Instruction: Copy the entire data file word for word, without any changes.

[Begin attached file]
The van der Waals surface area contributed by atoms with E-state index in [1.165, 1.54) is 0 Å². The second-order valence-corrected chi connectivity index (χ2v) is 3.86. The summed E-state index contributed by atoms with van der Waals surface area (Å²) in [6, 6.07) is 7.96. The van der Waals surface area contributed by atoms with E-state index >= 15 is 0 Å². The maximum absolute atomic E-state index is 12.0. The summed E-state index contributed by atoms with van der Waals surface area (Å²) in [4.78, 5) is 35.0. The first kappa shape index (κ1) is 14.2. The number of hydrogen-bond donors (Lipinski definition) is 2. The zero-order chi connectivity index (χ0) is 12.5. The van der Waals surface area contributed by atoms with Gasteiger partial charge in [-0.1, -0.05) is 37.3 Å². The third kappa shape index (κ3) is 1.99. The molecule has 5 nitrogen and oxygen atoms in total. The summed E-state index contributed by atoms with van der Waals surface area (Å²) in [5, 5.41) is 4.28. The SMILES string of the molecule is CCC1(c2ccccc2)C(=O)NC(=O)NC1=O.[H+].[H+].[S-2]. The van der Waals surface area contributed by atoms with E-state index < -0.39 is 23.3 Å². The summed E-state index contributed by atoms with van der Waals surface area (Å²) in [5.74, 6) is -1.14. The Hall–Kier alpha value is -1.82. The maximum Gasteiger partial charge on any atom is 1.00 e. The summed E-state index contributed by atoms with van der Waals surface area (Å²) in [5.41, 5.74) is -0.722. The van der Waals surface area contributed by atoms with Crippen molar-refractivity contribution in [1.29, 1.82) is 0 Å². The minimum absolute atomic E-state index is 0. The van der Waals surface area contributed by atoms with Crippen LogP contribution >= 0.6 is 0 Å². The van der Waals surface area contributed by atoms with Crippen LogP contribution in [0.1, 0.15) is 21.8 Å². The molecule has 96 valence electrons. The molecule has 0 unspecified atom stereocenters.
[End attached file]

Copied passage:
The van der Waals surface area contributed by atoms with E-state index in [1.165, 1.54) is 0 Å². The second-order valence-corrected chi connectivity index (χ2v) is 3.86. The summed E-state index contributed by atoms with van der Waals surface area (Å²) in [6, 6.07) is 7.96. The van der Waals surface area contributed by atoms with E-state index >= 15 is 0 Å². The maximum absolute atomic E-state index is 12.0. The summed E-state index contributed by atoms with van der Waals surface area (Å²) in [4.78, 5) is 35.0. The first kappa shape index (κ1) is 14.2. The number of hydrogen-bond donors (Lipinski definition) is 2. The zero-order chi connectivity index (χ0) is 12.5. The van der Waals surface area contributed by atoms with Gasteiger partial charge in [-0.1, -0.05) is 37.3 Å². The third kappa shape index (κ3) is 1.99. The molecule has 5 nitrogen and oxygen atoms in total. The summed E-state index contributed by atoms with van der Waals surface area (Å²) in [5, 5.41) is 4.28. The SMILES string of the molecule is CCC1(c2ccccc2)C(=O)NC(=O)NC1=O.[H+].[H+].[S-2]. The van der Waals surface area contributed by atoms with E-state index < -0.39 is 23.3 Å². The summed E-state index contributed by atoms with van der Waals surface area (Å²) in [5.74, 6) is -1.14. The Hall–Kier alpha value is -1.82. The maximum Gasteiger partial charge on any atom is 1.00 e. The summed E-state index contributed by atoms with van der Waals surface area (Å²) in [5.41, 5.74) is -0.722. The van der Waals surface area contributed by atoms with Crippen molar-refractivity contribution in [1.29, 1.82) is 0 Å². The minimum absolute atomic E-state index is 0. The van der Waals surface area contributed by atoms with Crippen LogP contribution >= 0.6 is 0 Å². The van der Waals surface area contributed by atoms with Crippen LogP contribution in [0.1, 0.15) is 21.8 Å². The molecule has 96 valence electrons. The molecule has 0 unspecified atom stereocenters.